War on Weight
If you've ever stared down a bag of potato chips, you know the precarious position snacking can put a person in. Though it can keep hunger at bay, it is very easy to overindulge. Sure, you mean to eat only a handful, but the bag is right there and the chips are perfectly salty and, well, the bag's now empty.
Mind your portions. When it comes to snacking, portion control is key. Without it, those light bites might end up having as many calories as your meals. Shoot for between 100 and 150 calories per snack, says Brent.
While buying individual-sized bags can help you keep portions in check, you can also measure out single servings of foods bought in bulk. Set aside one portion, then wrap the rest up. That means pouring potato chips into a small bowl instead of eating from the bag.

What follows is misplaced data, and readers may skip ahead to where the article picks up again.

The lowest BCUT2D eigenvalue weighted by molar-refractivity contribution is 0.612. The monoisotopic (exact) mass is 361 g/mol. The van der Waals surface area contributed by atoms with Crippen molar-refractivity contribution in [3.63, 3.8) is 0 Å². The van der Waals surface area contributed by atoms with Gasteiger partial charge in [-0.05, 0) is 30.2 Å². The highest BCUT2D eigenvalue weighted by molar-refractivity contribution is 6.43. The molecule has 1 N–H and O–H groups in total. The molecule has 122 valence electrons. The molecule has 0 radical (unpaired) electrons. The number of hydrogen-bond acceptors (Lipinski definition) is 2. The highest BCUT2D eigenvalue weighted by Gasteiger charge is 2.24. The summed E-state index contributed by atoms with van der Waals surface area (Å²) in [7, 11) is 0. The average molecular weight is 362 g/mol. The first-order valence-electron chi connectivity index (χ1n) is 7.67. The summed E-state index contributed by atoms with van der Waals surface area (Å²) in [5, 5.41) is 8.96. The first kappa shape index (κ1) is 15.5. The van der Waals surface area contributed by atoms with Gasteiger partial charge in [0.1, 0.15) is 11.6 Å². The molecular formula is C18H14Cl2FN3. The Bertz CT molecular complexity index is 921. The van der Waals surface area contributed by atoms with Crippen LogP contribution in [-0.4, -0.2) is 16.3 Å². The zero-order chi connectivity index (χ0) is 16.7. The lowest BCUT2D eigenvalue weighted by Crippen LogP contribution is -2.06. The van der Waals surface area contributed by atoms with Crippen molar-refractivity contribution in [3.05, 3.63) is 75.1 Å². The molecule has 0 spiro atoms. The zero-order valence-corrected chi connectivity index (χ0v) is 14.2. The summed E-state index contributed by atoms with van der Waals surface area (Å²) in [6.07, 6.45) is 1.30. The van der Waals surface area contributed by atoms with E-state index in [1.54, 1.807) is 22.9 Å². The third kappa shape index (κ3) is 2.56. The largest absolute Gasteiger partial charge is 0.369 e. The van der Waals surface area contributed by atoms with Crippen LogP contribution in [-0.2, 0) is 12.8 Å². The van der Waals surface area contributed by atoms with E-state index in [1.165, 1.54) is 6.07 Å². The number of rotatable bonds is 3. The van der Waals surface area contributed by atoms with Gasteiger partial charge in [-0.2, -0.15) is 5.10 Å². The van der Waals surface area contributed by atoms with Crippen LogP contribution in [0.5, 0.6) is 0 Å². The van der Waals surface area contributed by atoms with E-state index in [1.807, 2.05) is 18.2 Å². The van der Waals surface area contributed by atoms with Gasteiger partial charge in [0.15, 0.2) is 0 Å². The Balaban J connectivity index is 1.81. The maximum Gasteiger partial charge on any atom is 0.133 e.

Avoid nonstop grazing. Snacking too much in one sitting isn't the only possible cause of America's expanding waistlines. A 2001 study in the journal Obesity examined 20 years of U.S. snacking habits and found that people didn't eat more calories per snack but instead snacked more times per day. Consider this: Eating six small snacks per day can raise your daily intake by 600 to 900 calories. And that's assuming you don't overindulge. "The more times you go over on portions, the more likely you are to gain weight," says Chapman-Novakofski.
Stick with a couple of snacks a day. To prevent eating too frequently, consider your motives before you grab a snack. "First and foremost, are you really hungry or are you bored?" Brent asks. You'll be surprised how often your answer is the latter.
Plan ahead. If easy-to-find snacks are too hard to resist, make them less readily available. "If I don't want to snack between breakfast and lunch, I don't keep snacks in my drawers," says Chapman-Novakofski. "For some people, it may be that there's always something to eat in the break room." Prevent mindless snacking by taking breaks elsewhere (bonus: go for a walk and burn some calories) or preparing healthy eats ahead of time.
"The thing that makes this hard is when you don't have a plan," Chapman-Novakofski says. "It's easier to have the extra snack." Prepping ahead of time will also help you integrate your snacking plans with your diabetes management.